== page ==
Northern Ireland

NI manufacturing: employment growth predicted over next 10 years

Worker welding metal in workshop with sparks Image copyright Thinkstock
Image caption The manufacturing industry research coincided with a number of significant job loss announcements over the past few days

Manufacturing employment in Northern Ireland is likely to grow over the next decade, the Ulster University economic policy centre has forecast.

The projection is included in a 'skills barometer' it produced for Stormont's Department for Employment and Learning.

Significant manufacturing job losses were announced over the last few days, including a Michelin factory closure.

However, the centre expects the sector to add between 8,000 and 14,000 jobs by 2025.

'Skills shortages'

Under the 'high growth' scenario, that would mean manufacturing jobs increasing by 16%.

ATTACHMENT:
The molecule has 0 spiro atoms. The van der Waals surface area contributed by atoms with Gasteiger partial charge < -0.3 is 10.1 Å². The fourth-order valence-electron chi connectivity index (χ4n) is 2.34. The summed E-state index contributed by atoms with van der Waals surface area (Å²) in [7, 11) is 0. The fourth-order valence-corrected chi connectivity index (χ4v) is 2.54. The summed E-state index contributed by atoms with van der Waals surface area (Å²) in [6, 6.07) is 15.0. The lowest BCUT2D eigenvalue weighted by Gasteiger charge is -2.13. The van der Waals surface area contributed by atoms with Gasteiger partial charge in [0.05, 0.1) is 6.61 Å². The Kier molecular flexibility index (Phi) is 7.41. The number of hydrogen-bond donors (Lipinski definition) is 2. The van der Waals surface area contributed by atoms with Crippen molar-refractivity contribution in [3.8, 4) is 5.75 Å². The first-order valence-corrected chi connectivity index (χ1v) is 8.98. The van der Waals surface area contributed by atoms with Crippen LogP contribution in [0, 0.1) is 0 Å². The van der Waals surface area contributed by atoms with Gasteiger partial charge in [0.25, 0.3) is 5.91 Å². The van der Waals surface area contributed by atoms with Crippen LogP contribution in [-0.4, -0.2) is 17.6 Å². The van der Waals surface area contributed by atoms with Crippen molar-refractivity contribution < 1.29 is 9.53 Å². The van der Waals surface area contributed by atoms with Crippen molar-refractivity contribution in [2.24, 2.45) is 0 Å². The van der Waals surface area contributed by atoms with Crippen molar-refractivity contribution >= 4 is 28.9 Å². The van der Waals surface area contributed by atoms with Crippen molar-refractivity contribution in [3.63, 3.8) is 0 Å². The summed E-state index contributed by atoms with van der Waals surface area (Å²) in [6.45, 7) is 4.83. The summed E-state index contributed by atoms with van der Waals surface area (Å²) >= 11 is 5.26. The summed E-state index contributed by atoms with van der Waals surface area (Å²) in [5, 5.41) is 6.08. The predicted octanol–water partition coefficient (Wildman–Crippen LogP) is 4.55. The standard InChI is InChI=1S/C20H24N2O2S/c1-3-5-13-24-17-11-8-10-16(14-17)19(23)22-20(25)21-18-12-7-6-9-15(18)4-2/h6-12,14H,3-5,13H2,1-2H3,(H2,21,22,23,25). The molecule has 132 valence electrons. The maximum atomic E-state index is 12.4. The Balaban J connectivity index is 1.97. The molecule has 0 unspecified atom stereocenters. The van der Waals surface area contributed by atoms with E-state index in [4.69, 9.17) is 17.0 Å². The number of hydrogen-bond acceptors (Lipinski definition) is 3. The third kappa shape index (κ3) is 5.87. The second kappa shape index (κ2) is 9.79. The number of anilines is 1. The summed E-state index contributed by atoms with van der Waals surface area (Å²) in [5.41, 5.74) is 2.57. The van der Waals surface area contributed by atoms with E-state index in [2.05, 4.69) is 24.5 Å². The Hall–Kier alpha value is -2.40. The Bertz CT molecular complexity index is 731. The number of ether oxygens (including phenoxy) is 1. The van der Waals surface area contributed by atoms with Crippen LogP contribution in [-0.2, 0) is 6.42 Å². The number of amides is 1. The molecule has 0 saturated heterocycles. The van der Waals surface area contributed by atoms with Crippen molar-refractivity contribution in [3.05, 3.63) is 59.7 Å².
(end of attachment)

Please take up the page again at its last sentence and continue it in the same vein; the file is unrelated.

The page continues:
By contrast jobs in the sector fell by 21% between 1997 and 2007.

The centre said growth will typically come in higher value manufacturing "driven by an increase in foreign direct investment".

The report also looks at where there are likely to be skills shortages under the high growth scenario.

It points to a "significant undersupply" of skilled graduates in engineering, maths, computer science and physical sciences.

It also forecasts a significant shortage of non-graduates with engineering, manufacturing and science skills.

The report cautions that a skills oversupply issue could arise if there is weak economic growth

'Work experience'

However, it said that outcome is preferred to a shortage of skills which could constrain economic growth and result in higher levels of unemployment.

An oversupply is forecast of graduates with qualifications in psychology and social work.

The report makes a number of policy recommendations, including a greater focus on employability skills and more work experience for undergraduates.

It also suggests that further education colleges provide too wide a range of services.

It states that they could focus on "mid to high-level skills" with other providers delivering low-level skills training.

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